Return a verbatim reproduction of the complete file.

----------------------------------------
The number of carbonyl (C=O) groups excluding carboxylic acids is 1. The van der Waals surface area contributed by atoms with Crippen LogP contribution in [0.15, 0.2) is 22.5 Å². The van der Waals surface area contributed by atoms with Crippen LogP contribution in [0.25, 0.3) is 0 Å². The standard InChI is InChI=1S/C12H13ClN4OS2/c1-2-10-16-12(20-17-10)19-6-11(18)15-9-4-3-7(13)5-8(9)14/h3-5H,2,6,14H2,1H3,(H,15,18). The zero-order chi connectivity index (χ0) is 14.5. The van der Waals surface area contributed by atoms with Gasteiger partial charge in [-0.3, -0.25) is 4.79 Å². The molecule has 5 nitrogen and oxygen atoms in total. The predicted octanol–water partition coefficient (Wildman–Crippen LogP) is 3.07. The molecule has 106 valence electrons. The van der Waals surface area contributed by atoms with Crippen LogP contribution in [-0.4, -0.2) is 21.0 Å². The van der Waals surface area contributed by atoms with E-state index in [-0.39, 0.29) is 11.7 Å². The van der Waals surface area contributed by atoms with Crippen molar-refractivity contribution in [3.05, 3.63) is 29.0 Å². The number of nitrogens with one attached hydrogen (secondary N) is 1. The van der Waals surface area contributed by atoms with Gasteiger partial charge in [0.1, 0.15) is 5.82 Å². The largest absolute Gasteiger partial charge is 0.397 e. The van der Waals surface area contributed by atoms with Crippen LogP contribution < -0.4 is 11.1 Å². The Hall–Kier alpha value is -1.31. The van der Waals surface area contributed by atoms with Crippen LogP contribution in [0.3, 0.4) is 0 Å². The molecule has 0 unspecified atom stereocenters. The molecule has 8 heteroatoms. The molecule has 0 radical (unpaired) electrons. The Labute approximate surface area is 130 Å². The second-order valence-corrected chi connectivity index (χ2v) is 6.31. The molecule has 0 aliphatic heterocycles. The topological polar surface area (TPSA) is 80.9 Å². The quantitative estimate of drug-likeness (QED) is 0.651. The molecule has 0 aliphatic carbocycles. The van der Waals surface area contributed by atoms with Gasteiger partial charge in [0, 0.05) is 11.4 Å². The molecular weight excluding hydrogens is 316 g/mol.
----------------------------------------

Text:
The number of carbonyl (C=O) groups excluding carboxylic acids is 1. The van der Waals surface area contributed by atoms with Crippen LogP contribution in [0.15, 0.2) is 22.5 Å². The van der Waals surface area contributed by atoms with Crippen LogP contribution in [0.25, 0.3) is 0 Å². The standard InChI is InChI=1S/C12H13ClN4OS2/c1-2-10-16-12(20-17-10)19-6-11(18)15-9-4-3-7(13)5-8(9)14/h3-5H,2,6,14H2,1H3,(H,15,18). The zero-order chi connectivity index (χ0) is 14.5. The van der Waals surface area contributed by atoms with Gasteiger partial charge in [-0.3, -0.25) is 4.79 Å². The molecule has 5 nitrogen and oxygen atoms in total. The predicted octanol–water partition coefficient (Wildman–Crippen LogP) is 3.07. The molecule has 106 valence electrons. The van der Waals surface area contributed by atoms with Crippen LogP contribution in [-0.4, -0.2) is 21.0 Å². The van der Waals surface area contributed by atoms with E-state index in [-0.39, 0.29) is 11.7 Å². The van der Waals surface area contributed by atoms with Crippen molar-refractivity contribution in [3.05, 3.63) is 29.0 Å². The number of nitrogens with one attached hydrogen (secondary N) is 1. The van der Waals surface area contributed by atoms with Gasteiger partial charge in [0.1, 0.15) is 5.82 Å². The largest absolute Gasteiger partial charge is 0.397 e. The van der Waals surface area contributed by atoms with Crippen LogP contribution < -0.4 is 11.1 Å². The Hall–Kier alpha value is -1.31. The van der Waals surface area contributed by atoms with Crippen LogP contribution in [0.3, 0.4) is 0 Å². The molecule has 0 unspecified atom stereocenters. The molecule has 8 heteroatoms. The molecule has 0 radical (unpaired) electrons. The Labute approximate surface area is 130 Å². The second-order valence-corrected chi connectivity index (χ2v) is 6.31. The molecule has 0 aliphatic heterocycles. The topological polar surface area (TPSA) is 80.9 Å². The quantitative estimate of drug-likeness (QED) is 0.651. The molecule has 0 aliphatic carbocycles. The van der Waals surface area contributed by atoms with Gasteiger partial charge in [0, 0.05) is 11.4 Å². The molecular weight excluding hydrogens is 316 g/mol.